CANADA FX DEBT-C$ weakens as oil's losses offset greenback retreat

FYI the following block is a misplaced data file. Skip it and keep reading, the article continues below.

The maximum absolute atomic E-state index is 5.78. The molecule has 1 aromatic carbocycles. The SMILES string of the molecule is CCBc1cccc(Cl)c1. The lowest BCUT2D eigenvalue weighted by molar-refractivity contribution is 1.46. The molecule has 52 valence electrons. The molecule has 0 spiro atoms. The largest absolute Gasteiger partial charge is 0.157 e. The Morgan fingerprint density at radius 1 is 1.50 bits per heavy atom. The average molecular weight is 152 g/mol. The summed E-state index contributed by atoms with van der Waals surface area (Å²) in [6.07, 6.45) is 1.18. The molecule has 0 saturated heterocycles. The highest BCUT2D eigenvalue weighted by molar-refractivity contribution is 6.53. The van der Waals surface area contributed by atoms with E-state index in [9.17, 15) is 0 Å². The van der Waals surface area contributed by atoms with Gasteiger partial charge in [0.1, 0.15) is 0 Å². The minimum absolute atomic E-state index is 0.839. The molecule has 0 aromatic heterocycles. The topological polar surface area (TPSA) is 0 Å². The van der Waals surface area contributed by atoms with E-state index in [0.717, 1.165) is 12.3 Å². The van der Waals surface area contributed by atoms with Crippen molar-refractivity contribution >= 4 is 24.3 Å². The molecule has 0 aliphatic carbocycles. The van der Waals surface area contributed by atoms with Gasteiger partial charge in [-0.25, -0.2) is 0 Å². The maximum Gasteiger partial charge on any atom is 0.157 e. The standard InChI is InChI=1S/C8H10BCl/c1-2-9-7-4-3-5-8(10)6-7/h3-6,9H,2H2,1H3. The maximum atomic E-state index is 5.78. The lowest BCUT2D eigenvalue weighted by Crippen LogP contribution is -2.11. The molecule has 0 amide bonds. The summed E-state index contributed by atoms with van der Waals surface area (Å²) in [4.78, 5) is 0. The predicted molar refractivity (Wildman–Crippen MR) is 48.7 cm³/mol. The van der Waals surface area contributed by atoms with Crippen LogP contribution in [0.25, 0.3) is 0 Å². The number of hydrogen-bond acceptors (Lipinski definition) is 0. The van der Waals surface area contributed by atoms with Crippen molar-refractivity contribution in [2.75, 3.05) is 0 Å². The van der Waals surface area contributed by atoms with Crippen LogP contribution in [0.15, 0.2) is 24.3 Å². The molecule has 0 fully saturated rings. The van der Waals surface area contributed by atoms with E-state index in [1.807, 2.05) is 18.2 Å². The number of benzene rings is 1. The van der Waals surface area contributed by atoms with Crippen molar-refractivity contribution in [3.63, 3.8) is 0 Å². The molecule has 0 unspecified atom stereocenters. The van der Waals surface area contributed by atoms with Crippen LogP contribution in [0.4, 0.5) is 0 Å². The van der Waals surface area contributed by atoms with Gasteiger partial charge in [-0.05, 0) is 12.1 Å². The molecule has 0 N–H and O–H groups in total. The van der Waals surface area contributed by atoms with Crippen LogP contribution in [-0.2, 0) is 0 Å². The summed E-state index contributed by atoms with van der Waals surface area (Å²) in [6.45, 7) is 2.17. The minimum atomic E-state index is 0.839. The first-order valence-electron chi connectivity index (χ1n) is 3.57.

(Updates throughout with details, BMO strategist's comment, closing figures and settlements) * Canadian dollar at C$1.3045, or 76.66 U.S. cents * Bond prices higher across the maturity curve By Solarina Ho TORONTO, July 27 (Reuters) - The Canadian dollar eased against its U.S. counterpart on Monday, hurt by another drop in the price of a crude oil, a major Canadian export, that offset a broadly softer U.S. dollar ahead of the U.S. Federal Reserve's policy meeting this week. Crude prices tumbled to four-month lows following an 8.5 percent drop in Chinese equities, the Shanghai market's biggest one-day plunge in eight years. The rout spurred oil market concern about China's economic health, particularly as evidence of a global crude supply glut mounted. U.S. crude closed down 75 cents, or 1.6 percent, at $47.39 a barrel. It fell below $47 post-settlement, the lowest since late March. Brent crude oil settled down $1.15, or 2 percent, at $53.47 a barrel. "As commodities continue to weaken, the story for the Canadian dollar looks very, very grim," said Brad Schruder, director of foreign exchange at BMO Capital Markets. "The loonie's floating in a marsh of weak economic data and weak future prospects across the board." The Canadian dollar ended at C$1.3045 to the greenback, or 76.66 U.S. cents, weaker than the Bank of Canada's official close of C$1.3035, or 76.72 U.S. cents, on Friday. Markets were also awaiting the Fed's interest rate decision later this week, with many expecting it to lay the groundwork for an increase later this year, possibly as early as September. A hike would stand in marked contrast to the Bank of Canada's 25 basis point rate cut earlier this month, the second cut this year. Any concerns the Fed may express about the greenback being too strong could take some of the steam out of the U.S. dollar and temporarily lift the loonie, however. Another driver for the Canadian dollar is likely to be this Friday's Canadian gross domestic product figures for May. "The ball really got rolling on this latest round of Canadian dollar weakness after last month's (GDP) print," Schruder said. "That instantly shifted the focus to the overall health of the Canadian economy, not just necessarily the impact that lower oil was having." Canadian government bond prices were higher across the maturity curve, with the two-year price up 2.5 Canadian cents to yield 0.419 percent and the benchmark 10-year rising 29 Canadian cents to yield 1.456 percent. Canada-U.S. spreads narrowed, with the two-year bond at -23.5 basis points and the 10-year at -77 basis points. (Reporting by Solarina Ho; Editing by Lisa Von Ahn; and Peter Galloway)
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